Progress can be summarized by the 2001 Daft Punk song: Harder, Better, Faster, Stronger. Many of us expect progress, else we get disappointed. However, older people may complain that everything used to be better, while young people rejoice the latest version of their gaming console. The pace of Change is quite relevant.
We expect progress in the following areas: (i) prosperity, (ii) technology, (iii) well-being (a.k.a., health, happiness, and contentment). Two out of these three will often be expressed as New Year’s wishes. In general, the third one (ie, technology) facilitates the other two.
Progress is a need (eg, more mouth to feed), a want (eg, better future for our children), and also a belief (eg, standing still is moving backwards and sloth, like rust, consumes faster than labour wears). See my blogs on Needs, Wants & Beliefs. However, this begs the question: Why is progress a (philosophical) belief?
Let’s start with some philosophical quotes on progress:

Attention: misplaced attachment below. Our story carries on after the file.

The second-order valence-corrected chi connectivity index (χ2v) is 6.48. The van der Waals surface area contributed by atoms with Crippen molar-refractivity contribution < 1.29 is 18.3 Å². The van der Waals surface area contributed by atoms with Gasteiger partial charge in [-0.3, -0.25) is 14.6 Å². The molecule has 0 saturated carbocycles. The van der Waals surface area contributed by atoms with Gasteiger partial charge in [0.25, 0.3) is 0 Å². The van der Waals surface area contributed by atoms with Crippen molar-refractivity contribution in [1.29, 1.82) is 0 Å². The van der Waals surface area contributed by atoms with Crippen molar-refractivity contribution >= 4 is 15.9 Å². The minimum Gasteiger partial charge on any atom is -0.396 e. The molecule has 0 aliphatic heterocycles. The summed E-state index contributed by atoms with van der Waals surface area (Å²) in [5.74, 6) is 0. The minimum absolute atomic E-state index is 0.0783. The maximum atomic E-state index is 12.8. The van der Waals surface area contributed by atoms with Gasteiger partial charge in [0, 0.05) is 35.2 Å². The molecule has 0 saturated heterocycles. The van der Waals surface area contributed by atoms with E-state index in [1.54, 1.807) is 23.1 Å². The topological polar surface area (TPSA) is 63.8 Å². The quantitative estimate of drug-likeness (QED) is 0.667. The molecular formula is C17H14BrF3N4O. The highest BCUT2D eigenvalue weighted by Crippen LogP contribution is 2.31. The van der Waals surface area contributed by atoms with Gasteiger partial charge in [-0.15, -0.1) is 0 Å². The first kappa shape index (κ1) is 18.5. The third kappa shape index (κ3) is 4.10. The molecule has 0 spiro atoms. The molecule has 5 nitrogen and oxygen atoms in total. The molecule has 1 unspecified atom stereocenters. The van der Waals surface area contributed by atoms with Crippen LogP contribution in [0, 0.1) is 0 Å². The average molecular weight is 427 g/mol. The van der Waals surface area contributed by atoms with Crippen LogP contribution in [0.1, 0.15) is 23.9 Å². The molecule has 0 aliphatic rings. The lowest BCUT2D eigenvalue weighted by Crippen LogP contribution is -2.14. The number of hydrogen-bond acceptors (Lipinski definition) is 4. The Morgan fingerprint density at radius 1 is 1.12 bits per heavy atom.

- Confucius: It does not matter how slowly you go as long as you do not stop.
- Lao-Tzu or Laozi in the Tao Te Ching: The progress of the Way seems to be retreating (source)
- George Bernard Shaw: “The reasonable man adapts himself to the world: the unreasonable one persists in trying to adapt the world to himself. Therefore all progress depends on the unreasonable man.” (source)
- Franklin D. Roosevelt: “There are many ways of going forward, but only one way of standing still.” (source)
Clearly, all quotes have an explicit or implicit relation to the Arrow of Time, a concept “developed in 1927 by the British astrophysicist Arthur Eddington, and is an unsolved general physics question.” This “one-way direction” of time may explain the negative connotation in the word backward (eg, stupidity).
“Well, I always know what I want. And when you know what you want–you go toward it. Sometimes you go very fast, and sometimes only an inch a year. Perhaps you feel happier when you go fast. I don’t know. I’ve forgotten the difference long ago, because it really doesn’t matter, so long as you move.”Ayn Rand (1905-1982) from We the living
I suppose it’s fair to say that progress is directly related to the spacetime dimension: there’s a location / space (eg, goal) that needs to be bridged in (due) time in order to realise. That “bridging” (in space and time) is called progress. Hence, moving backwards (rather than forward) is seldom an option.
I wanna make it up to you
I think that’s progress
Note: all markings (bold, italic, underlining) by LO unless stated otherwise.